New generation procurement and supply chain jobs will be staffed by candidates with knowledge of blockchain technology who will have the ability to save human lives and stamp out exploitation in supply chains, an academic predicts. Olinga Taeed, who became the world’s first Professor in Blockchain and Social Enterprise at Birmingham City University last year, has researched how blockchain technology can be used to achieve social good. He believes that practitioners in procurement jobs can use the technology to alleviate serious problems and deliver valuable improvements to society.
Speaking to Procurious, he said that most children don’t imagine becoming CPOs when growing up. He said: “And that’s because we value non-financial value. We grow up wanting to do things that have value in society – things to do with life and sentiment, we want to change the world. Doctors save one life at a time. In procurement, we can save or kill thousands by one decision.” A decision to cut 3% off a supply chain budget can, Professor Taeed says, push people somewhere in the chain into slavery conditions. Every year, 32 people on average commit suicide manufacturing iPhones in China, while 800 people might perish in a fire for a clothing retailer. As he puts it, practitioners, from permanent staff to supply chain and procurement interims: “have the power of life and death” in their hands – a major responsibility.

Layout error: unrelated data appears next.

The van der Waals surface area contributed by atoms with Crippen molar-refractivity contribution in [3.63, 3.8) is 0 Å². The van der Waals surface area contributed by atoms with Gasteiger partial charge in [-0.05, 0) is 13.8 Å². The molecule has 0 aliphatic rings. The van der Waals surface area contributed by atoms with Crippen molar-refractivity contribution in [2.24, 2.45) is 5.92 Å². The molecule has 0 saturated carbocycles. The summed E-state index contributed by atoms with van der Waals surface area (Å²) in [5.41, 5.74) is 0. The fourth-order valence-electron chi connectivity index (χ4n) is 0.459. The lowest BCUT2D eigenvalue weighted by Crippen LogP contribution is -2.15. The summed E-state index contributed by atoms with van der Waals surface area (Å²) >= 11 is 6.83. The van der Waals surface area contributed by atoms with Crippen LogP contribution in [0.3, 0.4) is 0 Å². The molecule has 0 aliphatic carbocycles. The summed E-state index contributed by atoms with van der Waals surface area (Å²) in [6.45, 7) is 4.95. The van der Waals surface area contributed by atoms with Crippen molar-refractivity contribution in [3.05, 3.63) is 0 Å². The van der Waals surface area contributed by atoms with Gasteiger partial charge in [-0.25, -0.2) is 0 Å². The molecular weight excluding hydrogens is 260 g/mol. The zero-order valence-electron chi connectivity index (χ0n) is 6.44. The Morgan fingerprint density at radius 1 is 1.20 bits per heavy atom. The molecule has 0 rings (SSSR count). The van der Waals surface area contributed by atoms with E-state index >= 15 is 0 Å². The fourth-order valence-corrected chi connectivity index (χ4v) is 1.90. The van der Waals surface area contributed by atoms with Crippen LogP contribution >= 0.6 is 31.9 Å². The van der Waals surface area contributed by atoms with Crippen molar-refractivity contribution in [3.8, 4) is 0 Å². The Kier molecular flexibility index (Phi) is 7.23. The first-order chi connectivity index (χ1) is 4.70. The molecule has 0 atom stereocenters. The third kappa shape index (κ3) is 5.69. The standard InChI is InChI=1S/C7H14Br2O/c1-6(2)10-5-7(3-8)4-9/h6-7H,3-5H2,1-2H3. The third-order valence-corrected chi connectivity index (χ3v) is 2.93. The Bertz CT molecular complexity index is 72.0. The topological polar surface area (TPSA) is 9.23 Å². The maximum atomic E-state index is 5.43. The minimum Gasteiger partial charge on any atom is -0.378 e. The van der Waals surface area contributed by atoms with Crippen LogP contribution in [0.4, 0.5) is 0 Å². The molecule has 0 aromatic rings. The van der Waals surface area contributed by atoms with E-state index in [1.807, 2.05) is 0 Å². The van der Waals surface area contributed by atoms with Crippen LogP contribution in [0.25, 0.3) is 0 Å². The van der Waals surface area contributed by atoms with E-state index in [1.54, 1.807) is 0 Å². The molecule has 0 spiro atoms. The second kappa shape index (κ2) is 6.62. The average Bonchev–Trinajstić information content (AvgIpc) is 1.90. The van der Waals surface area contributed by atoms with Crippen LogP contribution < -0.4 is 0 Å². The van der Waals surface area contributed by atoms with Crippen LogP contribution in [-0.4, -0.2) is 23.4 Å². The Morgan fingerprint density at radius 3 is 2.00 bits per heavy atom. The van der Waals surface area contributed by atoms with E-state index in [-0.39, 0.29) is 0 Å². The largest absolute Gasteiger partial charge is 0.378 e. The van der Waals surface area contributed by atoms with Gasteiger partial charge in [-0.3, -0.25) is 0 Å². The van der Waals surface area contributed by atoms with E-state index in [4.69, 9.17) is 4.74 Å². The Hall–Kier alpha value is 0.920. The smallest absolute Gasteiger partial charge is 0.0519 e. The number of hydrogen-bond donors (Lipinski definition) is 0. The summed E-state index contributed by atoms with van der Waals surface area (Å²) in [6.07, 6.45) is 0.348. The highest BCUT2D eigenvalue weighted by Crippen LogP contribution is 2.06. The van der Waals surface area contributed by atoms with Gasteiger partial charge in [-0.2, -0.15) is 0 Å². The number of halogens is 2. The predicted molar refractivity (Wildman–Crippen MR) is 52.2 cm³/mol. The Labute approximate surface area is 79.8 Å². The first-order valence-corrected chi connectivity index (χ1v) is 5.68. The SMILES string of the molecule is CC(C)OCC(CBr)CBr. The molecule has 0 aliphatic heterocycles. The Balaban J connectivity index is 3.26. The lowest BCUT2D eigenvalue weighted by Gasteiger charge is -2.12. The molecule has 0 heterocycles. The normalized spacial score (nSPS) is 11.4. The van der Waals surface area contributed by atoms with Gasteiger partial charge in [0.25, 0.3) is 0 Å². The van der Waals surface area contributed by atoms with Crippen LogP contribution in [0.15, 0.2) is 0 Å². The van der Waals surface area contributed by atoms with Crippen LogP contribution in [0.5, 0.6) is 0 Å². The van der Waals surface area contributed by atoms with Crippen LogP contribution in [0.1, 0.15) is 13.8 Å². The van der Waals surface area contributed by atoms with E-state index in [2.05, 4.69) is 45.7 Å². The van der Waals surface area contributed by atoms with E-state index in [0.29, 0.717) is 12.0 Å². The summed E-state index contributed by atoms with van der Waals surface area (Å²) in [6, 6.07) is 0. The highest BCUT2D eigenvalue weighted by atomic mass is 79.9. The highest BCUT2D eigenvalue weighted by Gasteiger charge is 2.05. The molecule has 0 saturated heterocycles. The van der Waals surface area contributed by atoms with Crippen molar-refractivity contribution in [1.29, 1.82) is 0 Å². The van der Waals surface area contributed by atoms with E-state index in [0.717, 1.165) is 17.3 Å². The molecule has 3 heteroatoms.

Taeed explains that Blockchain can place a supply chain into a digital ledger so that purchasers can see at the point of sale information depicting the values of a supplier. Procurement practitioners, in other words, will be able to select products that are aligned with theirs and their company’s ethical values and to avoid companies or suppliers revealed as environmentally and socially dubious by the blockchain data.
Procurers who understand blockchain will, Taeed believes, be granted an unprecedented opportunity to buy products only from suppliers aligned with corporate values.
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